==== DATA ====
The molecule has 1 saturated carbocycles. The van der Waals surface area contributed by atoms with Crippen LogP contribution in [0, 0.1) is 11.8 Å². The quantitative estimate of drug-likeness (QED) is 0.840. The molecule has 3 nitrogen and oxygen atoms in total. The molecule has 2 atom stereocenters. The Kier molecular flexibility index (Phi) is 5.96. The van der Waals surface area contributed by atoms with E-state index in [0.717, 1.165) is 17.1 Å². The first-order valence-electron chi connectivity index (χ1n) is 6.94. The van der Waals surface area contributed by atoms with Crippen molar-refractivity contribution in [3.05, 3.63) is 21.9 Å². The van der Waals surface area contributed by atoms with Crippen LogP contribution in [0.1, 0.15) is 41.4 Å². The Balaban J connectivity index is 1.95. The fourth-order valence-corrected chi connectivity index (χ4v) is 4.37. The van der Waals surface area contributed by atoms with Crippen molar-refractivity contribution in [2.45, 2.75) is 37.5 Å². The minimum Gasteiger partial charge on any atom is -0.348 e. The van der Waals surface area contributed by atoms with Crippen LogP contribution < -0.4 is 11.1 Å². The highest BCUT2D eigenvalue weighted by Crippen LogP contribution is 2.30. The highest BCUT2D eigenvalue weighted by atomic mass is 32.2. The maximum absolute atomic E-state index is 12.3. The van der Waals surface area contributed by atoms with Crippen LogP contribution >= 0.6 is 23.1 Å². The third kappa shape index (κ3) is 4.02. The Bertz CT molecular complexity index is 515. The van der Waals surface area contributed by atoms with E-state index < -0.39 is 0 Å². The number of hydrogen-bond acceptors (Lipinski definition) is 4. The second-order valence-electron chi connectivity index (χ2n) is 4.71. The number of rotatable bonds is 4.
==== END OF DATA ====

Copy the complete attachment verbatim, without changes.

The molecule has 1 saturated carbocycles. The van der Waals surface area contributed by atoms with Crippen LogP contribution in [0, 0.1) is 11.8 Å². The quantitative estimate of drug-likeness (QED) is 0.840. The molecule has 3 nitrogen and oxygen atoms in total. The molecule has 2 atom stereocenters. The Kier molecular flexibility index (Phi) is 5.96. The van der Waals surface area contributed by atoms with E-state index in [0.717, 1.165) is 17.1 Å². The first-order valence-electron chi connectivity index (χ1n) is 6.94. The van der Waals surface area contributed by atoms with Crippen molar-refractivity contribution in [3.05, 3.63) is 21.9 Å². The van der Waals surface area contributed by atoms with Crippen LogP contribution in [0.1, 0.15) is 41.4 Å². The Balaban J connectivity index is 1.95. The fourth-order valence-corrected chi connectivity index (χ4v) is 4.37. The van der Waals surface area contributed by atoms with Crippen molar-refractivity contribution in [2.45, 2.75) is 37.5 Å². The minimum Gasteiger partial charge on any atom is -0.348 e. The van der Waals surface area contributed by atoms with Crippen LogP contribution < -0.4 is 11.1 Å². The highest BCUT2D eigenvalue weighted by Crippen LogP contribution is 2.30. The highest BCUT2D eigenvalue weighted by atomic mass is 32.2. The maximum absolute atomic E-state index is 12.3. The van der Waals surface area contributed by atoms with Crippen LogP contribution >= 0.6 is 23.1 Å². The third kappa shape index (κ3) is 4.02. The Bertz CT molecular complexity index is 515. The van der Waals surface area contributed by atoms with E-state index < -0.39 is 0 Å². The number of hydrogen-bond acceptors (Lipinski definition) is 4. The second-order valence-electron chi connectivity index (χ2n) is 4.71. The number of rotatable bonds is 4.